This interview is part of the ‘Forest Governance Unpacked’ series with key experts in forest governance. It was developed in the context of the NewGo! project which aims to provide scientific knowledge on lessons learned from initiatives related to zero deforestation, forest restoration, and sustainable forest finance. The project sets the ground for the EFI Governance Programme.
Mustapha Kaluwe Seidu works with the Nature and Development Foundation, a non-governmental not-for-profit conservation organization based in Accra Ghana. He is also a private legal practitioner with Amenuvor and Associates. Before this, he held the position as the Programme Coordinator of WWF West Africa Forest Programme Office in Ghana for several years, coordinating all projects including the then WWF Global Forest and Trade Network (GFTN). Mustapha also worked with the FSC Africa Regional Office, the International Network for Bamboo and Rattan, and the Forestry Research Institute of Ghana.
Tell us a bit about who you are.
I am currently leading efforts to ensure that timber and cocoa production do not lead to deforestation of the landscape. In particular, I have worked on ensuring that timber companies use voluntary certification schemes such as the Forest Stewardship Council (FSC) to achieve responsible forest management under the WWF GFTN project. Now, the discussion in Ghana is more of ensuring that timber companies can comply with mandatory legal requirements. In that respect, we have been leading an effort to build the capacity of all timber companies in Ghana.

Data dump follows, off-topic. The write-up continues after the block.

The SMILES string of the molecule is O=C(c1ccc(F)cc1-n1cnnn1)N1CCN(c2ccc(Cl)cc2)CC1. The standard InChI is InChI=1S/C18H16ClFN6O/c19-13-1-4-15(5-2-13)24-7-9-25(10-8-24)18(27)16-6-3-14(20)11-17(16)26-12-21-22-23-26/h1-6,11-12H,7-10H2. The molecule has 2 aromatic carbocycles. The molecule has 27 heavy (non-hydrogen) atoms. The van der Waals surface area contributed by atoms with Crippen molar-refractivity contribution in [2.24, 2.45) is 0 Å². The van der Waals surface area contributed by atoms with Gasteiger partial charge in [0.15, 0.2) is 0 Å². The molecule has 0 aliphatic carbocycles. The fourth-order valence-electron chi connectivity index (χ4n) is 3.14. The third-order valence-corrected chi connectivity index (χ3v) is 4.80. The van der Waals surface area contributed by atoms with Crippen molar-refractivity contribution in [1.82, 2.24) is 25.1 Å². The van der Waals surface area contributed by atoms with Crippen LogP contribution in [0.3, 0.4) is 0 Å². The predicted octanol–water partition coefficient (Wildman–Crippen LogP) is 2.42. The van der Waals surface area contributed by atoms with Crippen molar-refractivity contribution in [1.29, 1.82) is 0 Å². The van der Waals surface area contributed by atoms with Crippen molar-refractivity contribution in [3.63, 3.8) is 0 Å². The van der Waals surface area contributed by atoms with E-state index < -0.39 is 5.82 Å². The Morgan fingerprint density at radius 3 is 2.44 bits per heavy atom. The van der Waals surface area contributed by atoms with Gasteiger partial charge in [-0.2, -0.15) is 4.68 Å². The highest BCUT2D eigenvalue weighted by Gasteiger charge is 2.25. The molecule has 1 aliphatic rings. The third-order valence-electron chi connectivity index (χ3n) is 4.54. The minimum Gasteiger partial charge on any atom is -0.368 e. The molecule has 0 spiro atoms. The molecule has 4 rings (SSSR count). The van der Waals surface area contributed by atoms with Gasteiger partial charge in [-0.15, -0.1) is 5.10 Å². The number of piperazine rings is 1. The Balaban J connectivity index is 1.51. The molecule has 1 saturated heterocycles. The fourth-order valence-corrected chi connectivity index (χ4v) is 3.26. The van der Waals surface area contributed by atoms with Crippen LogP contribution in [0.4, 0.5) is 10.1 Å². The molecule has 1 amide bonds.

To address the the devastation caused by commodities, I was involved in the advocacy to reduce the negative impact of cocoa and the chocolate industry and wood fuel on deforestation.
What is forest governance?
Forest governance is the system of formal and informal rules, regulations, norms, and practices put in place to ensure the management and conservation of a forest estate of a country.
Why is governance needed?
Governance is needed to ensure sustainable management, equitable utilization, equitable benefit-sharing, and the maximum utilization of revenue from forest resources. Governance is needed to regulate and manage the expectations of shareholders and to ensure that forest, as a common resource, does not suffer the tragedy of the commons.
What makes governance “good”?
In the context of forests, governance is said to be “good” when there is participatory decision-making and authorities and duty-bearers are accountable for their stewardship of the forest resources. There is also transparency in the governance of the resources and equitable distribution of wealth from forest resources with the ultimate goal of achieving sustainable forest management.
How can it achieve the well-being of both the forests concerned and the communities depending upon them?
It is my considered opinion that any governance regime that does not lead to the well-being of the forests and communities depending on the forests is not “good”. Forests are a global good for the sake of humanity even when not commoditized. However, in current economic realities, the forest is a resource for food, business, and for reducing poverty. Therefore, governance can only benefit the forests when the community benefits from the forest resource in monetary or money-equivalent terms. A good governance regime must ensure sustainable utilization or payment for the services provided by the forest resources, as well as adequate and equitable sharing of the benefits. We may also be able to bring the forest back to the landscape if the tenure of trees is assured and knowledge of the property of the trees is increased among the community.